The Consequences of Concussions Are Not Necessarily “Mild”
Having played soccer in the field behind her family’s farmhouse as a young girl, Caroline already knew firsthand about the bumps and scrapes that come with her sport when she began competing in high school. Although she couldn’t remember ever suffering from a “true” concussion, as she termed it, she also lost count of the many times she had collided with other players on the field.
In her junior year of high school, Caroline suffered a significant blow after leaping into the air to head a ball, missing, and then crashed into another player. It took her a couple of days to really recover from that collision, but once she felt better, she shrugged off the incident and never considered not playing in the season’s final game.
That final game also included a collision. This time, Caroline couldn’t shrug off the headaches, dizziness, and sensitivity to light and sound that plagued her for three weeks afterward. She tried everything—rest, cold compresses, warm baths. But nothing relieved her symptoms. She began to lose sleep, and her grades took a dive. While her family dealt with all these health concerns, another worry loomed. They had been banking on a college athletic scholarship, so when Caroline’s doctor told her she couldn’t safely continue playing soccer, she and her parents faced—and rebelled against—the possibility that, after all her hard work, she might miss out on her dream.
Like Caroline, many young athletes ignore a concussion’s symptoms when it occurs in the context of playing a sport they love. Rarely does an athlete lose consciousness from a blow received on the field or court. Even when an athlete briefly gets knocked, they underestimate their injury’s severity—getting “dinged” or “seeing stars” is a rite of passage, after all. Nearly half—two out of five—of youth athletes return to play before fully recovering from a concussion.
Caroline suffered some of concussion’s classic symptoms. Others include neckache, backache, mental confusion, memory problems, irritability, anxiety, and even depression.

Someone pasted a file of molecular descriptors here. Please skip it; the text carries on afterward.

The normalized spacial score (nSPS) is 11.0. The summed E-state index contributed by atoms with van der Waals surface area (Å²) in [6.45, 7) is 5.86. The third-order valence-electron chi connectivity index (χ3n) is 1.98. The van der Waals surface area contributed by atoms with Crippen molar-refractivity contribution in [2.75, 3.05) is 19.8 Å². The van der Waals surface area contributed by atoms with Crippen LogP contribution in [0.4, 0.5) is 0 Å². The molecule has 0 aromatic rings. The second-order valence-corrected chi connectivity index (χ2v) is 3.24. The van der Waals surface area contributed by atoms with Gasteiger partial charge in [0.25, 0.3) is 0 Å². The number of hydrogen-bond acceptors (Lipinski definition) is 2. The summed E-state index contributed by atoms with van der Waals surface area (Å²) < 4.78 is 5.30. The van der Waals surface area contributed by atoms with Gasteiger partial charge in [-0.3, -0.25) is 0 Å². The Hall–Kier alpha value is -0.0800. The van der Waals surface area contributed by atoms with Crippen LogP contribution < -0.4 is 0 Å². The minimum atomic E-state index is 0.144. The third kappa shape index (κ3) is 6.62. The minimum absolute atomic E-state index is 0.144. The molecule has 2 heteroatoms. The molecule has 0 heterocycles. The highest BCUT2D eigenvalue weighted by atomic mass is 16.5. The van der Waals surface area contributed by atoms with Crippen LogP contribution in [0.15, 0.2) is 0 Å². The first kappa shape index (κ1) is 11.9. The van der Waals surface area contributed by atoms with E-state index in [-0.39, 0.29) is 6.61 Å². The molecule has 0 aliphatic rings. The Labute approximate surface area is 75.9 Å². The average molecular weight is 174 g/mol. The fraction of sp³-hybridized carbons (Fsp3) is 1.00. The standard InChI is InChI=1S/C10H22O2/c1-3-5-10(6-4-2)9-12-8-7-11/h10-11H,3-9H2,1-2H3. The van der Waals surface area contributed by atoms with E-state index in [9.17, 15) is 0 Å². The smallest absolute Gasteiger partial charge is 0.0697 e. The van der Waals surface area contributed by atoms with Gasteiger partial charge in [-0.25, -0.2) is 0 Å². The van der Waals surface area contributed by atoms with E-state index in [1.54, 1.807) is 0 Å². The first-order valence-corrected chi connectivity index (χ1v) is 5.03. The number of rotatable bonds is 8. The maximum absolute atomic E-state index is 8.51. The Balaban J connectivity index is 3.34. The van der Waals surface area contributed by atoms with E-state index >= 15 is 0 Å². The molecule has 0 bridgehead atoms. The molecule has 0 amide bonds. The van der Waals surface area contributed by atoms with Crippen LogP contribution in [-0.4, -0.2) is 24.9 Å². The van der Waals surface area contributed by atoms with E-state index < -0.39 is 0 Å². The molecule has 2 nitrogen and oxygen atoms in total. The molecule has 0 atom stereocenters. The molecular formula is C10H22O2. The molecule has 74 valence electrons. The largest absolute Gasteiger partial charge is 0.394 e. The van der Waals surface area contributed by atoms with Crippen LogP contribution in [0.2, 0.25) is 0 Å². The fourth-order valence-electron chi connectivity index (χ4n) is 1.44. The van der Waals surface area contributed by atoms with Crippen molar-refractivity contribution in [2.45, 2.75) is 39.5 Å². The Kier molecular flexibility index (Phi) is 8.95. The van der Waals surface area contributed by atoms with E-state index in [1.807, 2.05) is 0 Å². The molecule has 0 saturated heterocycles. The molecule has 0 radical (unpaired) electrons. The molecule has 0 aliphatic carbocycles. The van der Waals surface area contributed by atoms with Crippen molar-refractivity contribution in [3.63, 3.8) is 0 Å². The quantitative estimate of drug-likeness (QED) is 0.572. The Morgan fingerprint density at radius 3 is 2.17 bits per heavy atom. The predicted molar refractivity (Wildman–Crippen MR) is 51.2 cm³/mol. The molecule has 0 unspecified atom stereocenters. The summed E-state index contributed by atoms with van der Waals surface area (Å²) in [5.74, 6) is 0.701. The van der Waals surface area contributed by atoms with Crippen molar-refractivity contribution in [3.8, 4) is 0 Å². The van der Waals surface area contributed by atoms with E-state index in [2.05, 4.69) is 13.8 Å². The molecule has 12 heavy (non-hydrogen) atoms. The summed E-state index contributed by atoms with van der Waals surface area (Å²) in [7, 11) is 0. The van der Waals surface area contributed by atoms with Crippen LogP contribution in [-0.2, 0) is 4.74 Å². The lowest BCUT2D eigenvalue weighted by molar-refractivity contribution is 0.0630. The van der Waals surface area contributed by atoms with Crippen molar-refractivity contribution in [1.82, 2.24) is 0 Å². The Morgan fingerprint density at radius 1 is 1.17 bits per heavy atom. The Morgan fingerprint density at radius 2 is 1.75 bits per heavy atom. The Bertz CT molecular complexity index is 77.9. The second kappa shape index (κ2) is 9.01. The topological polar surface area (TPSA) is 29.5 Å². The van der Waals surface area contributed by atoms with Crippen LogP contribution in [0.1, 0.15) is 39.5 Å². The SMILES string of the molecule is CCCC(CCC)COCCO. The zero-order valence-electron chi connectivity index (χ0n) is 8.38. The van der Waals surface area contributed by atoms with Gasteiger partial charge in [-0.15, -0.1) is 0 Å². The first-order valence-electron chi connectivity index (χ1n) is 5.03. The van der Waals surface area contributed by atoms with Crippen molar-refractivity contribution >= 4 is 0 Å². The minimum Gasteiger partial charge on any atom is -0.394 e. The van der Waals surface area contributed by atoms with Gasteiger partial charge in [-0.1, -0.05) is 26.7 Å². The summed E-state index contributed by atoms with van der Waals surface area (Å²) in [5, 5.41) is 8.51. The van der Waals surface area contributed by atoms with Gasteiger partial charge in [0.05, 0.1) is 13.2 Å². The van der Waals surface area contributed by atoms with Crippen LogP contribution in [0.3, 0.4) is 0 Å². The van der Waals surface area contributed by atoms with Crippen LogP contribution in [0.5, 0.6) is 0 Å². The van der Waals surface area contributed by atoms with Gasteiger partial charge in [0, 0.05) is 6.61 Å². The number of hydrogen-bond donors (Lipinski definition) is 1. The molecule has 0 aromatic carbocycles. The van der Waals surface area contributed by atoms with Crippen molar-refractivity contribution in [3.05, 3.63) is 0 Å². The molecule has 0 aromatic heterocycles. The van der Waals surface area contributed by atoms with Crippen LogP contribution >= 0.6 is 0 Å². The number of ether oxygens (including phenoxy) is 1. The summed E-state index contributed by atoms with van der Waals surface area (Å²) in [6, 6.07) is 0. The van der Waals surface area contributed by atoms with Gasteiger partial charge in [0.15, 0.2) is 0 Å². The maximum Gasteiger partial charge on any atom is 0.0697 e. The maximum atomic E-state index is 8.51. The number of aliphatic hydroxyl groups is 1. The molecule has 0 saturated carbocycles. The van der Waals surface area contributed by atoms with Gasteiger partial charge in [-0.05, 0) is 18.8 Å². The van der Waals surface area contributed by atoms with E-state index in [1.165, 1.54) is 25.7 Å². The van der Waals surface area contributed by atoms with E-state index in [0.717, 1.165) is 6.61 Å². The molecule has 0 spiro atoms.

Most healthy athletes can recover to some degree from a mild concussion, particularly if they’ve not experienced blows to the head in the past and if they recognize the symptoms or potential for trouble and leave the playing field rather than toughing it out.
Unfortunately, one of the biggest problems with athletes is that, like Caroline, they ignore head or neck trauma, focusing instead on the need and desire to continue playing for the sake of the team. In fact, a study carried out by the Center for Injury Research and Policy at Nationwide Children’s Hospital in Columbus, Ohio found that nearly half (40.5 percent) of high school athletes experiencing a concussion return to play too soon.
Why is this a problem? An athlete who continues to play after a concussion could suffer a second concussion before his brain has fully recovered, potentially leading to permanent damage. Although rare, “second impact syndrome” can be fatal, and in those cases where it’s not, its long-term effects can be very damaging.
Too often, patients diagnosed with “mild” brain injuries are told they will fully recover. When they continue to experience unexplained impairments and inadequate treatment, many student athletes find themselves permanently sidelined.
More and more research focuses on the long-term effects of concussion, but it’s still unclear how safe it is for kids who have suffered a concussion to return to play. While parents and athletes want to be safe, they are also invested in their team’s success and their own ambitions. It’s important to always take appropriate precautions and recognize a concussion’s symptoms, because an injury to a still-developing brain can mean lifelong challenges and disabilities affecting more than just athletics.
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